Defence of doctoral thesis, doctoral student Chao Zhu

Resource Allocation in Vehicular Fog Computing
CS_defence_3 photo by Matti Ahlgren

Title of the doctoral thesis is "Task Allocation and Resource Scheduling in Vehicular Fog Computing"

Future vehicles will become smarter and more connected. With the merging and sharing of data generated by onboard sensors, next-generation vehicular applications (e.g., cooperative lane change) are emerging that create a significant demand for sufficient computing resources to conduct time-critical and data- intensive tasks. Owing to the space, weight, and cost constraints, the computing capacity of most vehicles may not be high enough to handle such tasks. On the other hand, offloading these tasks to the cloud is not applicable, due to the considerable transmission delay. A new computing paradigm known as vehicular  fog computing (VFC) has been proposed that pushes computing and  communication resources to the edge of the network. Its key idea is to offload computational tasks from the client vehicles to fog nodes located for example at cellular base stations or buses with extra computing power.

In this dissertation, the focus is on designing task allocation and resource  scheduling algorithms via various mathematical models to enable high-quality and low-latency VFC-based services for vehicular applications. The feasibility and challenges of applying VFC for real-time analytics of a crowdsourced dash camera video is investigated. Furthermore, a framework for latency and quality optimized task allocation in VFC is presented and a task-offloading framework for visual- based assisted driving is proposed. Finally, the design of a QoI and latency aware task allocation scheme for vehicle-based visual crowdsourcing is presented, which takes into account vehicle mobility and the spatiotemporal variation in the workload of vehicular fog nodes. Analytical studies were conducted in order to answer the research questions and evaluate the effectiveness of the  designed  algorithms, using real-world application profiles and traffic data as input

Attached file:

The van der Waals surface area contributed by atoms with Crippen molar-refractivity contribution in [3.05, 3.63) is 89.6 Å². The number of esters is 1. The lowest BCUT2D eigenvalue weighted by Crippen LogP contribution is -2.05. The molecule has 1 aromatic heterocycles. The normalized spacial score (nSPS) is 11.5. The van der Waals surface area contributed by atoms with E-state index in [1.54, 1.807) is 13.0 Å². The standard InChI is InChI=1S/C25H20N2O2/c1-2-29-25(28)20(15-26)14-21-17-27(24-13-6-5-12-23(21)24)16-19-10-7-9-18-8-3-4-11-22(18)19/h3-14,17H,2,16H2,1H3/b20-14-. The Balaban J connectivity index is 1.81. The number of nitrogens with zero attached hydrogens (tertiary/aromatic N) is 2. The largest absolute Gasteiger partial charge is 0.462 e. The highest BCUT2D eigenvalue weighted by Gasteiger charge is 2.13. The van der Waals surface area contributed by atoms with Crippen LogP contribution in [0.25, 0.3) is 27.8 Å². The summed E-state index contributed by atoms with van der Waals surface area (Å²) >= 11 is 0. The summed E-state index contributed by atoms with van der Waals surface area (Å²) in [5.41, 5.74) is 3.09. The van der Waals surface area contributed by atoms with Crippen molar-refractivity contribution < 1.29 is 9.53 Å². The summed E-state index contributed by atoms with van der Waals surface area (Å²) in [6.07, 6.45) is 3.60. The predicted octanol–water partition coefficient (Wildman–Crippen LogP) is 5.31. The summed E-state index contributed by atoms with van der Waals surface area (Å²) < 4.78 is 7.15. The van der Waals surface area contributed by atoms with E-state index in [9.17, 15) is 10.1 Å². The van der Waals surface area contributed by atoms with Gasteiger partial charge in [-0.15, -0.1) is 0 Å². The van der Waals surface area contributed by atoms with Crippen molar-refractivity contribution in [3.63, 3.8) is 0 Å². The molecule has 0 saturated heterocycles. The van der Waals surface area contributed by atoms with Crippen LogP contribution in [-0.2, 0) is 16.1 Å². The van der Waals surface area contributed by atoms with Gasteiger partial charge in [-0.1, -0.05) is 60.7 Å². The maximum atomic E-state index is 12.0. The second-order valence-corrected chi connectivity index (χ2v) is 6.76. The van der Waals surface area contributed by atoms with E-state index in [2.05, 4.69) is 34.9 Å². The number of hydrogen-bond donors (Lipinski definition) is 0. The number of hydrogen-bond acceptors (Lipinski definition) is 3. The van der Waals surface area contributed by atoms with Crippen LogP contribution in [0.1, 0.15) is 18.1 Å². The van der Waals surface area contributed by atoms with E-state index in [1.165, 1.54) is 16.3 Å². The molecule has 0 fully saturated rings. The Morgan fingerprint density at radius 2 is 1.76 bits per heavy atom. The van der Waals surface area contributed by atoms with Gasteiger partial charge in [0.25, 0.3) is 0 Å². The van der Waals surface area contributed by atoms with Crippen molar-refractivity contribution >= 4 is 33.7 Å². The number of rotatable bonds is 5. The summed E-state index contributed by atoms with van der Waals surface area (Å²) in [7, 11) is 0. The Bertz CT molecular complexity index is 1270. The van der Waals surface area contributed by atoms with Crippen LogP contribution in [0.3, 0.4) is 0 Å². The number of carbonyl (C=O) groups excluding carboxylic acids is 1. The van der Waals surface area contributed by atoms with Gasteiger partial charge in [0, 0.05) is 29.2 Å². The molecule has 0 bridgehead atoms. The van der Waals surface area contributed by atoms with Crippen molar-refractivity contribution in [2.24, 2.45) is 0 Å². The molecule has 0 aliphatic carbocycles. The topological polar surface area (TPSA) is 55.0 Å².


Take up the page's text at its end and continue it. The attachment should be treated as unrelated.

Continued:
Opponent: Professor Mehdi Bennis, University of Oulu, Finland

Custos: Professor Antti Ylä-Jääski, Aalto University School of Science, Department of Computer Science

Contact information of the doctoral student: Chao Zhu, [email protected], 050 3273 673

The defence will be organised remotely, via online platform (Zoom). Link to the defence

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The doctoral thesis is publicly displayed 10 days before the defence in the electronic publication archive of Aalto University (

Electronic doctoral thesis

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